Hey, all! My name is Kristin Smysniuk and I am over the moon to be part of the Mommy Blogger community. I am a mom to three beautiful boys who work to teach me lessons and keep me humble each and every day. Bennett is 9, Sawyer is 6 and Elliot is 4! I have been married to my husband, Tynan, for 11 years and am a fifth grade teacher with Saskatoon Public Schools.
As my son’s tenth birthday approaches (10??!! What??!!), I find myself reflective. In some ways it seems like just yesterday that I was preparing to welcome this beautiful boy into our lives, and in other ways it seems like I have always been a mother.
I find it hard to remember the person I was before someone called me “Mom”. She seems to be a bit of a stranger – like someone I used to know but somehow lost touch with over the years. Sometimes, that makes me sad but almost always, I wouldn’t change it for the world.
Becoming a mother changed me in the best of ways.
The person I was before I had children, morphed into a whole new woman after they arrived. I have become wiser, stronger and more engaged. I have learned to lead with selflessness, to apologize when I have been wrong, and to revel in a level love that is unparalleled.
I practice patience, engage with empathy and lead with kindness. I seek connection, exercise forgiveness, and cultivate creativity. I’ve learned to carve time for myself, maintain a dynamic relationship with my spouse, and insist upon integrity, calm and flexibility. I see the world with a depth unmatched by my younger self.
These are just some of the amazing skills that parenting has helped me either develop or strengthen. But, to this day, when asked what I believe the most required skill is to be a parent I always answer “COURAGE”.
According to Merriam-Webster, courage is defined as “the ability to do that which frightens one” or “strength in the face of grief or pain”. And if that doesn’t describe parenting, I don’t know what does.
From the very moment I found out I was pregnant, the practice of courage began. The idea of becoming a mother was terrifying to me. It was a summation of things I could not predict, analyze, or make sense of. It was a culmination of things that I couldn’t control or regulate. It was out of my hands … and I was simply along for the crazy, amazing ride trusting the process and pushing on through my fear.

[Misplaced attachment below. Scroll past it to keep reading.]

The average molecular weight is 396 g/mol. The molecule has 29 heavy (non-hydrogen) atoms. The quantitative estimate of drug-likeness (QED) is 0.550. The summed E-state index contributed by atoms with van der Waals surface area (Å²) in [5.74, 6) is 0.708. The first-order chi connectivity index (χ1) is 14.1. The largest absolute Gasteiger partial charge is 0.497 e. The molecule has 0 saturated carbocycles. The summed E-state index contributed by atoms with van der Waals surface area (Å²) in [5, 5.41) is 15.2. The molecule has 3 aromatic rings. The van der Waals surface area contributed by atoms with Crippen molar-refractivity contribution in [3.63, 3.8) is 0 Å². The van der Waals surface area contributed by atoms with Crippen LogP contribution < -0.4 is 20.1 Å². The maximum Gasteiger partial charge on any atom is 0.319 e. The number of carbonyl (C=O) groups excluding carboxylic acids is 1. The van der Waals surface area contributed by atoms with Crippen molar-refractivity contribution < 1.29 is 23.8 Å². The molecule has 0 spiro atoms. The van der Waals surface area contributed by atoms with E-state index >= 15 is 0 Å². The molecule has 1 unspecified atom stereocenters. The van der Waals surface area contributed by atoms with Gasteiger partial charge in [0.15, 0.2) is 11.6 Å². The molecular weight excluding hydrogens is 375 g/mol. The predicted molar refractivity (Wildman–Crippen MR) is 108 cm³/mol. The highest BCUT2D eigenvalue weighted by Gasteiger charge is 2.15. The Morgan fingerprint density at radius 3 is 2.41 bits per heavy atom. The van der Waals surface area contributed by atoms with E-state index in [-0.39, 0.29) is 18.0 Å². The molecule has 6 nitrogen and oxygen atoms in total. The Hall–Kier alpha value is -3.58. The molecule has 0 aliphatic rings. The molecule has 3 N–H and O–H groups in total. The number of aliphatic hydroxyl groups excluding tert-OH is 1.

Parenting is hard. There is no doubt about it. I dare anyone to find someone who says otherwise. It tests you, it challenges you and it catches you off guard. It is a place where beauty and fear exist together and it is up to you to navigate the terrain.
Parenting is a courageous act.
It requires you to be pushed to your limits and continue on anyway.
It requires you to sit in the midst of fear, disappointment and pain and continue on anyway.
It requires you to evolve – ready or not – and continue on anyway.
It requires you to face challenges, tribulations, and set backs and continue on anyway.
Parenting requires you to break down in order to breakthrough. And if that doesn’t sound like courage, I’m not sure what does.
There is not a day that goes by that I don’t believe, completely, that I am learning far more from this parenting journey than my children are.
Am I teaching them? Absolutely! Are they learning and growing? Absolutely!
But far more often than I am teaching them, they are teaching me.
They are teaching me love.
They are teaching me the meaning of life.
They are teaching me how to evolve into the best version of myself with each passing day.
But most importantly, they are living, breathing testimonies to the power found in the practice of courage.
So, I’ll keep pressing on. I’ll keep learning the lessons laid out in front of me. I’ll keep doing the best I can with each situation I am presented. And, most importantly, I will continue to “do that which frightens me”, understanding whole-heartedly, that I will be better for it in the long run.
And with that … Keep on courageous ones, keep on.